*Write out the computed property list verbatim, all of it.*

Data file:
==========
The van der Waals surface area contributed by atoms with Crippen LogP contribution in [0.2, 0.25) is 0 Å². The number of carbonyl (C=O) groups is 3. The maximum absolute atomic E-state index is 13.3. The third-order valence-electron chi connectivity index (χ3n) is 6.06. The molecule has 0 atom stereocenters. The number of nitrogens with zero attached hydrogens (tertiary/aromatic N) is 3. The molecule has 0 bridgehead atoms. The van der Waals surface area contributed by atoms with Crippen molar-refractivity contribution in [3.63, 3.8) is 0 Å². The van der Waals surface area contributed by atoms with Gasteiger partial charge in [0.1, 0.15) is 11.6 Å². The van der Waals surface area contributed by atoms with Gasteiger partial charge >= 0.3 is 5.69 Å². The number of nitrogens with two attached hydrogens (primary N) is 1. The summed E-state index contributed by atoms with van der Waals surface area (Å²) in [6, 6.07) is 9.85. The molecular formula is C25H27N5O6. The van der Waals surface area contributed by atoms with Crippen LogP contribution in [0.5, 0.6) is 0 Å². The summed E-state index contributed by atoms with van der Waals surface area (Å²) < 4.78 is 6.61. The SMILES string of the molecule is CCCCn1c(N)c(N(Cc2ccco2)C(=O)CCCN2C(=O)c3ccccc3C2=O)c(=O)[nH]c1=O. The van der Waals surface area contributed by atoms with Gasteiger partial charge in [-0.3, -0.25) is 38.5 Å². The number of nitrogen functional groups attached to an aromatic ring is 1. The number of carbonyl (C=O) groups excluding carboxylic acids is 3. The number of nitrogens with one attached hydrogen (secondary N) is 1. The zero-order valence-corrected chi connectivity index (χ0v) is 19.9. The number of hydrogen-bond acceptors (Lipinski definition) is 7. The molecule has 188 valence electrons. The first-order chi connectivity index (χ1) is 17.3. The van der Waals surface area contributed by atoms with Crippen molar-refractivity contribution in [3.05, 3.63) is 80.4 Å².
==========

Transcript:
The van der Waals surface area contributed by atoms with Crippen LogP contribution in [0.2, 0.25) is 0 Å². The number of carbonyl (C=O) groups is 3. The maximum absolute atomic E-state index is 13.3. The third-order valence-electron chi connectivity index (χ3n) is 6.06. The molecule has 0 atom stereocenters. The number of nitrogens with zero attached hydrogens (tertiary/aromatic N) is 3. The molecule has 0 bridgehead atoms. The van der Waals surface area contributed by atoms with Crippen molar-refractivity contribution in [3.63, 3.8) is 0 Å². The van der Waals surface area contributed by atoms with Gasteiger partial charge in [0.1, 0.15) is 11.6 Å². The van der Waals surface area contributed by atoms with Gasteiger partial charge >= 0.3 is 5.69 Å². The number of nitrogens with two attached hydrogens (primary N) is 1. The summed E-state index contributed by atoms with van der Waals surface area (Å²) in [6, 6.07) is 9.85. The molecular formula is C25H27N5O6. The van der Waals surface area contributed by atoms with Crippen LogP contribution in [0.5, 0.6) is 0 Å². The summed E-state index contributed by atoms with van der Waals surface area (Å²) < 4.78 is 6.61. The SMILES string of the molecule is CCCCn1c(N)c(N(Cc2ccco2)C(=O)CCCN2C(=O)c3ccccc3C2=O)c(=O)[nH]c1=O. The van der Waals surface area contributed by atoms with Gasteiger partial charge in [-0.3, -0.25) is 38.5 Å². The number of nitrogen functional groups attached to an aromatic ring is 1. The number of carbonyl (C=O) groups excluding carboxylic acids is 3. The number of nitrogens with one attached hydrogen (secondary N) is 1. The zero-order valence-corrected chi connectivity index (χ0v) is 19.9. The number of hydrogen-bond acceptors (Lipinski definition) is 7. The molecule has 188 valence electrons. The first-order chi connectivity index (χ1) is 17.3. The van der Waals surface area contributed by atoms with Crippen molar-refractivity contribution in [3.05, 3.63) is 80.4 Å².